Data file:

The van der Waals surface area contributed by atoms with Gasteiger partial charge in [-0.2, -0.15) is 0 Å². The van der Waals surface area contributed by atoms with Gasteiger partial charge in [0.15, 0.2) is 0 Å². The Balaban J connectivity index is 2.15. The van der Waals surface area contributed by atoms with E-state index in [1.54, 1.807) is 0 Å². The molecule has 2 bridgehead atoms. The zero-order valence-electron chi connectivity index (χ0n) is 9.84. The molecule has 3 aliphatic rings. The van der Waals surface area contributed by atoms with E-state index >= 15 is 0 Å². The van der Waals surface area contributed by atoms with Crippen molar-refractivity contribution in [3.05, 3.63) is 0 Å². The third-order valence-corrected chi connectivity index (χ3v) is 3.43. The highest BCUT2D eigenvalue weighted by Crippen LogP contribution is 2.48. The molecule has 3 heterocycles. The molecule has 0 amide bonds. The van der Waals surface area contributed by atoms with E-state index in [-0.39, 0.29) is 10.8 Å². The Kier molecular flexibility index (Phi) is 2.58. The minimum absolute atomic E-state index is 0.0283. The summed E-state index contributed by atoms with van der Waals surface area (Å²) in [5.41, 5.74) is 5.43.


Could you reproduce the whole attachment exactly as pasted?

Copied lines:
The van der Waals surface area contributed by atoms with Gasteiger partial charge in [-0.2, -0.15) is 0 Å². The van der Waals surface area contributed by atoms with Gasteiger partial charge in [0.15, 0.2) is 0 Å². The Balaban J connectivity index is 2.15. The van der Waals surface area contributed by atoms with E-state index in [1.54, 1.807) is 0 Å². The molecule has 2 bridgehead atoms. The zero-order valence-electron chi connectivity index (χ0n) is 9.84. The molecule has 3 aliphatic rings. The van der Waals surface area contributed by atoms with E-state index >= 15 is 0 Å². The van der Waals surface area contributed by atoms with Crippen molar-refractivity contribution in [3.05, 3.63) is 0 Å². The third-order valence-corrected chi connectivity index (χ3v) is 3.43. The highest BCUT2D eigenvalue weighted by Crippen LogP contribution is 2.48. The molecule has 3 heterocycles. The molecule has 0 amide bonds. The van der Waals surface area contributed by atoms with E-state index in [-0.39, 0.29) is 10.8 Å². The Kier molecular flexibility index (Phi) is 2.58. The minimum absolute atomic E-state index is 0.0283. The summed E-state index contributed by atoms with van der Waals surface area (Å²) in [5.41, 5.74) is 5.43.